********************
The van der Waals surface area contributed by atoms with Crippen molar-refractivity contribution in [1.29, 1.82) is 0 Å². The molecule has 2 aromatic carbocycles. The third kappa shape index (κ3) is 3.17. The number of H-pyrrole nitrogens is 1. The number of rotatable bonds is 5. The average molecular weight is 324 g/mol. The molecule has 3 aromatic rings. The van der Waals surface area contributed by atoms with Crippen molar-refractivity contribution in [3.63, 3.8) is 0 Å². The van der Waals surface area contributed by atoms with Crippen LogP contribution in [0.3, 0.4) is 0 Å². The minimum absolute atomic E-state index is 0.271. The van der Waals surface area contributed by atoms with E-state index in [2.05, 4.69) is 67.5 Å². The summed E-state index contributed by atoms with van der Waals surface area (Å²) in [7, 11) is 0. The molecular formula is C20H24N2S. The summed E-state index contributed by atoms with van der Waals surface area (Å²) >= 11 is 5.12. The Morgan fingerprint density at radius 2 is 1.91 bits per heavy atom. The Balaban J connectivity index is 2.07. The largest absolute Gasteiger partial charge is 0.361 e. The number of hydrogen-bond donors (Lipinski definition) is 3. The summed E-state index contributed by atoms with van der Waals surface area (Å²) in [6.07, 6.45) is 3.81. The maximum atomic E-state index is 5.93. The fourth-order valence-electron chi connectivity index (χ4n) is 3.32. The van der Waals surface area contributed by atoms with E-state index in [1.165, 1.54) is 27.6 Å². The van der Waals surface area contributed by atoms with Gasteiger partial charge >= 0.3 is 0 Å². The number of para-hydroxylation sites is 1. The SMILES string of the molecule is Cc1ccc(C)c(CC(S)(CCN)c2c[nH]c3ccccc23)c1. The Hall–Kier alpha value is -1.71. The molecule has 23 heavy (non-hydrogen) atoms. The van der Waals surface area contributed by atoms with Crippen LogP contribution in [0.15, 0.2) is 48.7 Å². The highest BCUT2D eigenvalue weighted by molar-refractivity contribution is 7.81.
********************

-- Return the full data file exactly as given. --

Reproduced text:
The van der Waals surface area contributed by atoms with Crippen molar-refractivity contribution in [1.29, 1.82) is 0 Å². The molecule has 2 aromatic carbocycles. The third kappa shape index (κ3) is 3.17. The number of H-pyrrole nitrogens is 1. The number of rotatable bonds is 5. The average molecular weight is 324 g/mol. The molecule has 3 aromatic rings. The van der Waals surface area contributed by atoms with Crippen molar-refractivity contribution in [3.63, 3.8) is 0 Å². The van der Waals surface area contributed by atoms with Crippen LogP contribution in [0.3, 0.4) is 0 Å². The minimum absolute atomic E-state index is 0.271. The van der Waals surface area contributed by atoms with E-state index in [2.05, 4.69) is 67.5 Å². The summed E-state index contributed by atoms with van der Waals surface area (Å²) in [7, 11) is 0. The molecular formula is C20H24N2S. The summed E-state index contributed by atoms with van der Waals surface area (Å²) >= 11 is 5.12. The Morgan fingerprint density at radius 2 is 1.91 bits per heavy atom. The Balaban J connectivity index is 2.07. The largest absolute Gasteiger partial charge is 0.361 e. The number of hydrogen-bond donors (Lipinski definition) is 3. The summed E-state index contributed by atoms with van der Waals surface area (Å²) in [6.07, 6.45) is 3.81. The maximum atomic E-state index is 5.93. The fourth-order valence-electron chi connectivity index (χ4n) is 3.32. The van der Waals surface area contributed by atoms with E-state index in [1.165, 1.54) is 27.6 Å². The van der Waals surface area contributed by atoms with Gasteiger partial charge >= 0.3 is 0 Å². The number of para-hydroxylation sites is 1. The SMILES string of the molecule is Cc1ccc(C)c(CC(S)(CCN)c2c[nH]c3ccccc23)c1. The Hall–Kier alpha value is -1.71. The molecule has 23 heavy (non-hydrogen) atoms. The van der Waals surface area contributed by atoms with Crippen LogP contribution in [0.15, 0.2) is 48.7 Å². The highest BCUT2D eigenvalue weighted by molar-refractivity contribution is 7.81.